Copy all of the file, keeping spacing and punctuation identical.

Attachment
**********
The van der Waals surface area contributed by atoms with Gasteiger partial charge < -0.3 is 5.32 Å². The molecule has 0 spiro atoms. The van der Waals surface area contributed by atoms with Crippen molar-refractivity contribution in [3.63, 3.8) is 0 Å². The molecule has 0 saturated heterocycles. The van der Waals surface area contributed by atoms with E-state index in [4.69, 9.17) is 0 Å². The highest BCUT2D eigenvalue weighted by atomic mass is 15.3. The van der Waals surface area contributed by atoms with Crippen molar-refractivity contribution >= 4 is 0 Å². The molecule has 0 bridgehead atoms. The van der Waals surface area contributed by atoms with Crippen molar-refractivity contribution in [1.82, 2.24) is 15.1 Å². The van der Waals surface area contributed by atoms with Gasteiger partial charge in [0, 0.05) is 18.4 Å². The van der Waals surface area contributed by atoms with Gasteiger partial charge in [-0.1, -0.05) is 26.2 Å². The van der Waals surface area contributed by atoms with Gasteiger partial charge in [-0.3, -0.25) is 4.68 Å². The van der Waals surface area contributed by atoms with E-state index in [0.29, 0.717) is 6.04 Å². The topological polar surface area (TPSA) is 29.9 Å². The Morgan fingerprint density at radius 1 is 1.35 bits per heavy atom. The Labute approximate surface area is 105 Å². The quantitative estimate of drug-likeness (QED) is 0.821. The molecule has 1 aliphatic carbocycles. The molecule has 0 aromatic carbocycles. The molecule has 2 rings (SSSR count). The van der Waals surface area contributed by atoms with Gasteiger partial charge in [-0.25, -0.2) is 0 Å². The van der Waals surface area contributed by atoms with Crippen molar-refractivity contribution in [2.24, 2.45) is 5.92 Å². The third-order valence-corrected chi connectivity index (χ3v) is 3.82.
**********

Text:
The van der Waals surface area contributed by atoms with Gasteiger partial charge < -0.3 is 5.32 Å². The molecule has 0 spiro atoms. The van der Waals surface area contributed by atoms with Crippen molar-refractivity contribution in [3.63, 3.8) is 0 Å². The molecule has 0 saturated heterocycles. The van der Waals surface area contributed by atoms with E-state index in [4.69, 9.17) is 0 Å². The highest BCUT2D eigenvalue weighted by atomic mass is 15.3. The van der Waals surface area contributed by atoms with Crippen molar-refractivity contribution >= 4 is 0 Å². The molecule has 0 bridgehead atoms. The van der Waals surface area contributed by atoms with Crippen molar-refractivity contribution in [1.82, 2.24) is 15.1 Å². The van der Waals surface area contributed by atoms with Gasteiger partial charge in [0, 0.05) is 18.4 Å². The van der Waals surface area contributed by atoms with Gasteiger partial charge in [-0.1, -0.05) is 26.2 Å². The van der Waals surface area contributed by atoms with Gasteiger partial charge in [-0.3, -0.25) is 4.68 Å². The van der Waals surface area contributed by atoms with E-state index in [0.29, 0.717) is 6.04 Å². The topological polar surface area (TPSA) is 29.9 Å². The Morgan fingerprint density at radius 1 is 1.35 bits per heavy atom. The Labute approximate surface area is 105 Å². The quantitative estimate of drug-likeness (QED) is 0.821. The molecule has 1 aliphatic carbocycles. The molecule has 0 aromatic carbocycles. The molecule has 2 rings (SSSR count). The van der Waals surface area contributed by atoms with Gasteiger partial charge in [-0.25, -0.2) is 0 Å². The van der Waals surface area contributed by atoms with Crippen molar-refractivity contribution in [2.24, 2.45) is 5.92 Å². The third-order valence-corrected chi connectivity index (χ3v) is 3.82.